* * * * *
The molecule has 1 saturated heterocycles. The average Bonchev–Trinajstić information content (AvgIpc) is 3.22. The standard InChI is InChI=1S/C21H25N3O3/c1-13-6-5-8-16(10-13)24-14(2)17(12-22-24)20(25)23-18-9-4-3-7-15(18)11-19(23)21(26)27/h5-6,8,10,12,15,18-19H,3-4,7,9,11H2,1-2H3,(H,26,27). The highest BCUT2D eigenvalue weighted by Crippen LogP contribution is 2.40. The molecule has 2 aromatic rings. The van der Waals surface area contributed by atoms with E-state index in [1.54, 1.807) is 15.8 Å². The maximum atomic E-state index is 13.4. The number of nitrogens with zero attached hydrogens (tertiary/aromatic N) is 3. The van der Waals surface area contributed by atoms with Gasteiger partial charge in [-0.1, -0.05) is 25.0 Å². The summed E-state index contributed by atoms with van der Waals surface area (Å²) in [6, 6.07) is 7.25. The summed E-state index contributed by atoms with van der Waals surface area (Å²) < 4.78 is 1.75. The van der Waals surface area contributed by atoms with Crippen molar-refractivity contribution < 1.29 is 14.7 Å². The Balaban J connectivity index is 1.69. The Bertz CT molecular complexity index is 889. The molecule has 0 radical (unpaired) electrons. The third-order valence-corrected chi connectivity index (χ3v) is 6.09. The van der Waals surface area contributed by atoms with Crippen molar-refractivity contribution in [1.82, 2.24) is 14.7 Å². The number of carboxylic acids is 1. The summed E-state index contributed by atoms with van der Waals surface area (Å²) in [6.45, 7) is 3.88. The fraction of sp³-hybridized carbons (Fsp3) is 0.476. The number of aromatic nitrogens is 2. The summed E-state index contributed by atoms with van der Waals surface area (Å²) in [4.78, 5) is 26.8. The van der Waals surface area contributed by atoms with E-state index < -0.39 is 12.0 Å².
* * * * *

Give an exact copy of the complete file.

The molecule has 1 saturated heterocycles. The average Bonchev–Trinajstić information content (AvgIpc) is 3.22. The standard InChI is InChI=1S/C21H25N3O3/c1-13-6-5-8-16(10-13)24-14(2)17(12-22-24)20(25)23-18-9-4-3-7-15(18)11-19(23)21(26)27/h5-6,8,10,12,15,18-19H,3-4,7,9,11H2,1-2H3,(H,26,27). The highest BCUT2D eigenvalue weighted by Crippen LogP contribution is 2.40. The molecule has 2 aromatic rings. The van der Waals surface area contributed by atoms with E-state index in [1.54, 1.807) is 15.8 Å². The maximum atomic E-state index is 13.4. The number of nitrogens with zero attached hydrogens (tertiary/aromatic N) is 3. The van der Waals surface area contributed by atoms with Gasteiger partial charge in [-0.1, -0.05) is 25.0 Å². The summed E-state index contributed by atoms with van der Waals surface area (Å²) in [6, 6.07) is 7.25. The summed E-state index contributed by atoms with van der Waals surface area (Å²) < 4.78 is 1.75. The van der Waals surface area contributed by atoms with Crippen molar-refractivity contribution < 1.29 is 14.7 Å². The Balaban J connectivity index is 1.69. The Bertz CT molecular complexity index is 889. The molecule has 0 radical (unpaired) electrons. The third-order valence-corrected chi connectivity index (χ3v) is 6.09. The van der Waals surface area contributed by atoms with Crippen molar-refractivity contribution in [1.82, 2.24) is 14.7 Å². The number of carboxylic acids is 1. The summed E-state index contributed by atoms with van der Waals surface area (Å²) in [6.45, 7) is 3.88. The fraction of sp³-hybridized carbons (Fsp3) is 0.476. The number of aromatic nitrogens is 2. The summed E-state index contributed by atoms with van der Waals surface area (Å²) in [4.78, 5) is 26.8. The van der Waals surface area contributed by atoms with E-state index < -0.39 is 12.0 Å².